South Africa


Driftsands families refuse to leave hazardous nature reserve floodplain

Driftsands families refuse to leave hazardous nature reserve floodplain
Ndumiso Hedeni, a resident of Covid informal settlement, dismantles his shack in Driftsands Nature Reserve to relocate to safer ground on 25 June. (Photo: Siphokazi Mnyobe)

About 50 shacks have been moved to safer area but residents sceptical of relocation site being serviced by the City of Cape Town.

The relocation of shacks erected on unsafe ground in Driftsands Nature Reserve is proceeding slowly. Only 50 out of about 7,000 shacks alongside the Kuils River and the Driftsands dam retaining wall have been moved since floods inundated the settlement and swept away some shacks during heavy rains last month.

GroundUp reported that CapeNature and the Western Cape Department of Human Settlements had asked people to relocate to the western parts of the nature reserve which is less exposed to flooding.

Later in June, we also reported that heavy rains had swept away 45 shacks and affected 400 other shacks in what is known as Covid informal settlement, according to community leader Luthando Mcuntula.

Phumlani Mangaliso, another community leader, said about 50 shacks have relocated from the dam wall to the safer site identified by government officials on the lower side of Driftsands Nature Reserve, and some others have shifted to another unapproved spot within the same area.

Nathan Adriaanse, spokesperson at the Western Cape Department of Human Settlements, said relocation from these areas is crucial, as people living there are at risk whenever there is a significant amount of rainfall over a sustained period of time.

An image of a map denoting safe and unsafe ground areas at Driftsands Nature Reserve.

Photo of a map indicating safe and unsafe grounds in Driftsands Nature Reserve provided to occupiers by the Western Cape Provincial Department of Human Settlements. (Photo: Supplied by GroundUp)

When Sinoxolo Mafuya’s shack flooded, she decided it was best for her to do as CapeNature and Human Settlements had advised.

“After the floods, sand coming from the river was splashing on top of my shack and it was starting to bend … I was scared that when the heavy rains come my shack might not survive again,” said Mafuya.

Mafuya says she paid about R750 to move and reinstall her shack. She is unemployed and her friends helped her with the cost of moving.

Resident Aphiwe Mini, whose shack was flooded last month, said he is not prepared to move further away from his children’s school.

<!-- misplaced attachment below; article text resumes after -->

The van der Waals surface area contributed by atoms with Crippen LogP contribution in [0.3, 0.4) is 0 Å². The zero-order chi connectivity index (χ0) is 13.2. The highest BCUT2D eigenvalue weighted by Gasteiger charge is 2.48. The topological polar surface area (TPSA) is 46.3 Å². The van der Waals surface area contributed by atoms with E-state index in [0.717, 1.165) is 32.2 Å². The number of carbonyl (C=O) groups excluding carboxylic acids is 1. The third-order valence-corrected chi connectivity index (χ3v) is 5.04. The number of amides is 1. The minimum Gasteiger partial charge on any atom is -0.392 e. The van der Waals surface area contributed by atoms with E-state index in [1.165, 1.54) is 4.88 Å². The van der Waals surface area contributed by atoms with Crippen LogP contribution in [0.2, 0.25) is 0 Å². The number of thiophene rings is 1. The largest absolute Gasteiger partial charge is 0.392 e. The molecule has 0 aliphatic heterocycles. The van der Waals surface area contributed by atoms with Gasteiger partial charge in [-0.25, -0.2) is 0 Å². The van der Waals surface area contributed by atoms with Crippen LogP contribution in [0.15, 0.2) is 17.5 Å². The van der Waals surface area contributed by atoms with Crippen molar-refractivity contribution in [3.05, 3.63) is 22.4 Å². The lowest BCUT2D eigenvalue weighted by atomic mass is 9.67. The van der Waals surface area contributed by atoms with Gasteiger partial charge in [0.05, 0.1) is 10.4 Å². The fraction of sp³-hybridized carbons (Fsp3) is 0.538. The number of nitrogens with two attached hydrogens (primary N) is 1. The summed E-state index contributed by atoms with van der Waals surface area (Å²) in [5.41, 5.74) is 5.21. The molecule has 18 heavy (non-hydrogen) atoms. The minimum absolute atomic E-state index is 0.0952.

“I work as a petrol attendant. I support my family in the Eastern Cape and the people I stay with here. I will not have money for transportation for them. My kids are not used to walking far to school,” said Mini.

Mini stays on the banks of the Kuils River, and his children attend nearby Nyameko Primary School. By GroundUp’s calculations, the proposed relocation site would require his children to walk about 2.5km to school by road instead of just 100 metres from where they currently live.

Another resident, Siyabonga Konana, also said he will not move. He said that the relocation site will not be serviced by the City, as it is a wetland. He wants the City to provide him with a relocation site that will be serviced.

“We are living like animals here, there’s no dignity in how we live. People here go to the toilet behind their shacks and people can even see you. I will move to where I know I won’t live like this,” said Konana.

A satellite image of Driftsands Nature Reserve in July 2020.

Driftsands Nature Reserve in July 2020. (Source: Google Earth)

A satellite image of Driftsands Nature Reserve in August 2020.

Driftsands Nature Reserve in August 2020. In the space of a month, thousands of shacks were erected along the river bank, and along the dam wall. (Source: Google Earth)

A satellite image of Driftsands Nature Reserve, July 2022.

Driftsands Nature Reserve, July 2022. (Source: Google Earth)

The informal settlement in the Driftsands Nature Reserve was established in the second half of 2020. Adriaanse told GroundUp that his department estimated that 11,000 new structures were erected in the nature reserve between April to September 2020.

Satellite imagery of Driftsands Nature Reserve from Google Earth shows a stark contrast between July and August 2020. Within the space of a month, the entire east bank of the Kuils River was occupied by shacks, and many structures were also erected along the retaining wall of the nature reserve’s dam.

Malusi Booi, mayoral committee member for human settlements, told GroundUp that the City cannot assist unlawful occupiers who settle in areas which are not conducive for human habitation. In areas like Driftsands, environmental impact regulations also apply.

Booi said alternative accommodation is currently a challenge as many land parcels which could have been considered for alternative accommodation purposes were occupied during the Covid pandemic. DM

First published by GroundUp.


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